Fig. 7: Classical design case: component contributions inside flyback GER, embodied energy and cumulated losses

Fig. 8 represents the repartition of GER, losses in use and embodied energy, between the different components of the eco-designed converter. Since the components are bigger in the eco-designed converter than in the classical one, the proportion of embodied energy inside the GER is bigger. In this case the GER is approximately equally shared between all the components. Inside the embodied energy, the diode part is not negligible due to an important increase of die area comparing with the pre-sizing diode; however the output capacitor is the main contributor again.

Fig. 8: Eco-design case: component contributions inside flyback GER, embodied energy and cumulated losses

Table I: Main characteristics of two compared flyback converters Eco-designed flyback converters

Classically designed flyback converters

Rated switching frequency / duty cycle

30 kHz






GER / on cycle efficiency

23 kWhp



87 kWhp




Losses characteristic parameters & dimensions

Magnetic component

e=0.9mm / Rprim=0.37Ω / Rsec=7 mΩ / N1=150 / m=0.12 / AeAw=17400 mm4

e=0.92mm / Rprim=0.67Ω / Rsec=11 mΩ / N1=157 / m=0.11 / AeAw= 2514 mm4


Rdson=1.9 Ω / Qg=13 nC / Ids=2.2 A / Ig=1A / Adie=8 mm²

Rdson=11 Ω / Qg=2.4 nC / Ids=0.5A / Ig=1A / Adie=1.5 mm²


If=52A / Rf=8 mΩ / Adie=36mm²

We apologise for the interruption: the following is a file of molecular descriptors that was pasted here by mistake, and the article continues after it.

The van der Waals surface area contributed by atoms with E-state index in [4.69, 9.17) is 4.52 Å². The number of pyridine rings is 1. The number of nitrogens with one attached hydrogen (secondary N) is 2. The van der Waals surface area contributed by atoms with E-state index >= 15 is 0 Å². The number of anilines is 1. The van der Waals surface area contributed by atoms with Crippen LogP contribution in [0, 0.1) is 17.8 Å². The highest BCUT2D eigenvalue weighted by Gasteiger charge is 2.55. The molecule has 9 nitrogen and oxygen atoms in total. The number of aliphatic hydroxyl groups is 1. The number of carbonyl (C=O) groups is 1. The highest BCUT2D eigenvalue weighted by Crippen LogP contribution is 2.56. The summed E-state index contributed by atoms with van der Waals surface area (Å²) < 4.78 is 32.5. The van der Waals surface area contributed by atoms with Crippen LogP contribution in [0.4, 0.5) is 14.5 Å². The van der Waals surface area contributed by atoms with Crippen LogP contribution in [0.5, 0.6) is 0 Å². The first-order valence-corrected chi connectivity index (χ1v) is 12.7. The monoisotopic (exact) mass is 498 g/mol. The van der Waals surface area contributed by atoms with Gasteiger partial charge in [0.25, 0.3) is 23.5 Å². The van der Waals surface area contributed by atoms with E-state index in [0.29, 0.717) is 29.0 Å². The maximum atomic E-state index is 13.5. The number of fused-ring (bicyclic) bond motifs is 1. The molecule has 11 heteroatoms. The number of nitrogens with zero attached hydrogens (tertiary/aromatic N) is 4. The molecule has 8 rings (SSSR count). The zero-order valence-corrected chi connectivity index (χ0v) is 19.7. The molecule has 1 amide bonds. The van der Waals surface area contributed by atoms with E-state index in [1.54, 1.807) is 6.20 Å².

If=3.4A / Rf=120 mΩ / Adie=2.3mm²

Input capacitor

ESR=1.6 Ω / Vcapa=10 cm3

ESR=22.5 Ω / Vcapa=1 cm3

Output capacitor

ESR=46 mΩ / Vcapa=7cm3

ESR=180 mΩ / Vcapa=2.5cm3

Conclusion In this paper, we have proposed a new methodology in order to size converters based on the minimization of the primary energy which will be necessary along its whole life cycle. For this first approach of this very complex problem, the design problem has been greatly simplified and we are well aware that it would need more complex models. Indeed, this methodology uses conventional loss models associated with incomplete LCA data to assess the global energy requirement (GER) of a flyback converter. Since cumulated losses and embodied energy are generally linked with component dimensions, we have proposed models which link loss characteristic parameters, component dimensions and voltage and current ratings. Applying our approach to a flyback converter, we have shown that an optimal set of control parameter which minimizes the converter GER exists. Finally, we

have compared this eco-designed converter with a classically designed one, and we logically concluded that the eco-designed converter presents a better energetic efficiency in addition to a better GER. It is important to notice that the results, presented in the last section, depend on the assumptions which have been made on the power profile and the use duration. Despite the needs of assumption on the consumption profile and use, we think that our global energetic approach should be applied to any energetic system to reduce its life cycle primary energy consumption. This approach could be easily used with more complex losses models, and extended to other environmental impact. The continuation of this paper will be the study about the effect of input voltage level on the converter GER. Then, this approach will be applied to other current converters in order to conclude about the best voltage level for a DC distribution scheme inside building.